“Netrebko sings with an opulence of voice and colour that doubters should be silenced.” Financial Times, 5th December 2014 ****

“[Barenboim's] performance revels in the colours that this fabulous orchestra draws from the score...Barenboim’s account doesn’t swagger as much as some, favouring Wagnerian weightiness instead. It’s the orchestral playing the solo horn and violin especially – that’s the real treat in the Four Last Songs, too.” The Guardian, 18th December 2014 ***

“[Netrebko] radiates a gorgeous tone, beautifully calibrated in mood and inflection...Barenboim [is] thoroughly at one in finding the music's natural contours and the significant points of instrumental detail...he directs a dramatic but reasoned interpretation [of Ein Heldenleben], by no means grandstanding or overinflated but following the musical narrative with clear ideas” Gramophone Magazine, January 2015

“hers is a potentially magnificent instrument imperfectly wielded...One or two odd vowel sounds apart, the German isn't bad...Near-miraculous engineering gives us phenomenal details...but also overblows Daniel Barenboim's most emphatic moments.” BBC Music Magazine, February 2015 **

Presto Discs of 2014


DG - 4793964



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Verdi: Il Trovatore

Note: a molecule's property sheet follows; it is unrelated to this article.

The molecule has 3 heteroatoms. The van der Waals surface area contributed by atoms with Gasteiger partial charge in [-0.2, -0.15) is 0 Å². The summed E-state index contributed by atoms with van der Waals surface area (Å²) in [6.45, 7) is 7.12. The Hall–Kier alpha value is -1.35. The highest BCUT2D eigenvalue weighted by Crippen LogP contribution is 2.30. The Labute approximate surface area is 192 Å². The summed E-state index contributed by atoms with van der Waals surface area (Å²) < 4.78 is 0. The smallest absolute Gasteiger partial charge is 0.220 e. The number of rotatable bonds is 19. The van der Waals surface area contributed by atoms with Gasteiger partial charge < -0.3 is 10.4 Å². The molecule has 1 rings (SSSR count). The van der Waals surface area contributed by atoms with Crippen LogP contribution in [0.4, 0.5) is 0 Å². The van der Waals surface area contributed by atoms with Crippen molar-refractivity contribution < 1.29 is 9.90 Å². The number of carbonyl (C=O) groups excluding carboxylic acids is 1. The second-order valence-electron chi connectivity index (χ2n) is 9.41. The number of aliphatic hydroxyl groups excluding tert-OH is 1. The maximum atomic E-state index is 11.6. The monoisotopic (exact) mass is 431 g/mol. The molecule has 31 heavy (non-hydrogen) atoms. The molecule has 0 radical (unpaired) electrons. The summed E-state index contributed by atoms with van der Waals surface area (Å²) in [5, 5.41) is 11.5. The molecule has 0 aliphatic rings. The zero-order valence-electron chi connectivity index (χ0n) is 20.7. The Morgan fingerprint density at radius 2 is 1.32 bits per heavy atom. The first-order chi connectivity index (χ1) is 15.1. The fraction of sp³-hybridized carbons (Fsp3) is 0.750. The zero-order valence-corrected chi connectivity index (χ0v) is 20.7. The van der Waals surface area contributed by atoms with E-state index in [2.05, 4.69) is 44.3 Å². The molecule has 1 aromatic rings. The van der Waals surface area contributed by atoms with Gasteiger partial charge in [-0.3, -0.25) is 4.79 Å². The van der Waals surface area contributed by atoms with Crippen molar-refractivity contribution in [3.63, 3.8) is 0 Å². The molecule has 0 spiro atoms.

Verdi: Il Trovatore

Anna Netrebko (Leonora), Gaston Rivero (Manrico), Plácido Domingo (Il Conte di Luna), Marina Prudenskaya (Azucena), Adrian Sampetrean (Ferrando), Anna Lapkovskaja (Ines)

Staatskapelle Berlin, Daniel Barenboim

Filmed live in Berlin, Anna Netrebko and Plácido Domingo star in one of Verdi’s greatest operas, under the baton of Daniel Barenboim.

Il Trovatore is without question one of Verdi’s most dramatic masterpieces – as well as one of his most melodic and including the irresistible ‘Anvil Chorus’ and the tenor showstopper ‘Di quella pira’.

Anna Netrebko makes her debut as Leonora, triumphing in a uniquely demanding role for a Verdi soprano and one she will sing again at the 2014 Salzburg Festival.

Adored for his legendary performances in the title role, Plácido Domingo here sings the baritone role of the troubador’s arch-rival, the aristocratic Count di Luna.